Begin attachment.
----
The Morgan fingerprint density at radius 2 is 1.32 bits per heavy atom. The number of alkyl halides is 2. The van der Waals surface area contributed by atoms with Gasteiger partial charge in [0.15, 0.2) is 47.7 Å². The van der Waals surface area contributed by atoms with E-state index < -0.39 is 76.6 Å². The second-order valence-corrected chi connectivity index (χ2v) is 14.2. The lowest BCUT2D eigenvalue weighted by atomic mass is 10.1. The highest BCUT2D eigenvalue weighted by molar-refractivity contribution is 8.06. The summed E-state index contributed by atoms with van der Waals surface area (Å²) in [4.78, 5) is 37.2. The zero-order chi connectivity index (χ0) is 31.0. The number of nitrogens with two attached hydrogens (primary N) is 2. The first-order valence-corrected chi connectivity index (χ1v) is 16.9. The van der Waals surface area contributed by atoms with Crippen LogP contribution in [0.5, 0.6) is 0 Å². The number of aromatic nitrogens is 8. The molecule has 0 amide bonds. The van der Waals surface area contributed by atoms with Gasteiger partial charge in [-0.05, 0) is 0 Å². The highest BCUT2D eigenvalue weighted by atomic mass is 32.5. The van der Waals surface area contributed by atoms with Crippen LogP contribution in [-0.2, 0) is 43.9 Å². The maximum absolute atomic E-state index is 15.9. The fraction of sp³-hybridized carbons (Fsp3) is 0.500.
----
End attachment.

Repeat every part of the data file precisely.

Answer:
The Morgan fingerprint density at radius 2 is 1.32 bits per heavy atom. The number of alkyl halides is 2. The van der Waals surface area contributed by atoms with Gasteiger partial charge in [0.15, 0.2) is 47.7 Å². The van der Waals surface area contributed by atoms with E-state index < -0.39 is 76.6 Å². The second-order valence-corrected chi connectivity index (χ2v) is 14.2. The lowest BCUT2D eigenvalue weighted by atomic mass is 10.1. The highest BCUT2D eigenvalue weighted by molar-refractivity contribution is 8.06. The summed E-state index contributed by atoms with van der Waals surface area (Å²) in [4.78, 5) is 37.2. The zero-order chi connectivity index (χ0) is 31.0. The number of nitrogens with two attached hydrogens (primary N) is 2. The first-order valence-corrected chi connectivity index (χ1v) is 16.9. The van der Waals surface area contributed by atoms with Crippen LogP contribution in [0.5, 0.6) is 0 Å². The number of aromatic nitrogens is 8. The molecule has 0 amide bonds. The van der Waals surface area contributed by atoms with Gasteiger partial charge in [-0.05, 0) is 0 Å². The highest BCUT2D eigenvalue weighted by atomic mass is 32.5. The van der Waals surface area contributed by atoms with Crippen LogP contribution in [-0.2, 0) is 43.9 Å². The maximum absolute atomic E-state index is 15.9. The fraction of sp³-hybridized carbons (Fsp3) is 0.500.